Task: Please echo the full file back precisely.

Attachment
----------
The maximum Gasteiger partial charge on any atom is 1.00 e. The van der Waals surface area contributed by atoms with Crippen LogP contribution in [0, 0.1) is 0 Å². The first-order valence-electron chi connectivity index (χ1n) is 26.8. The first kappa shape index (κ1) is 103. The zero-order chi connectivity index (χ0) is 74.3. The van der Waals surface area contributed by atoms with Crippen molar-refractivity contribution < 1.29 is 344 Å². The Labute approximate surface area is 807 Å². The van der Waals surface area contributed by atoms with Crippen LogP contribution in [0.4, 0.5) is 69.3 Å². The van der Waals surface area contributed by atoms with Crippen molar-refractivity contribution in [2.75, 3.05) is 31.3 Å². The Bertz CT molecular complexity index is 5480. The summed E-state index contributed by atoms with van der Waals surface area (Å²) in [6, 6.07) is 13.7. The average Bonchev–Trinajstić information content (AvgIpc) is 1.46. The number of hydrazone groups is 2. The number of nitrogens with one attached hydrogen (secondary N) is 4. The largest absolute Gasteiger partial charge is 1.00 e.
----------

The maximum Gasteiger partial charge on any atom is 1.00 e. The van der Waals surface area contributed by atoms with Crippen LogP contribution in [0, 0.1) is 0 Å². The first-order valence-electron chi connectivity index (χ1n) is 26.8. The first kappa shape index (κ1) is 103. The zero-order chi connectivity index (χ0) is 74.3. The van der Waals surface area contributed by atoms with Crippen molar-refractivity contribution < 1.29 is 344 Å². The Labute approximate surface area is 807 Å². The van der Waals surface area contributed by atoms with Crippen LogP contribution in [0.4, 0.5) is 69.3 Å². The van der Waals surface area contributed by atoms with Crippen molar-refractivity contribution in [2.75, 3.05) is 31.3 Å². The Bertz CT molecular complexity index is 5480. The summed E-state index contributed by atoms with van der Waals surface area (Å²) in [6, 6.07) is 13.7. The average Bonchev–Trinajstić information content (AvgIpc) is 1.46. The number of hydrazone groups is 2. The number of nitrogens with one attached hydrogen (secondary N) is 4. The largest absolute Gasteiger partial charge is 1.00 e.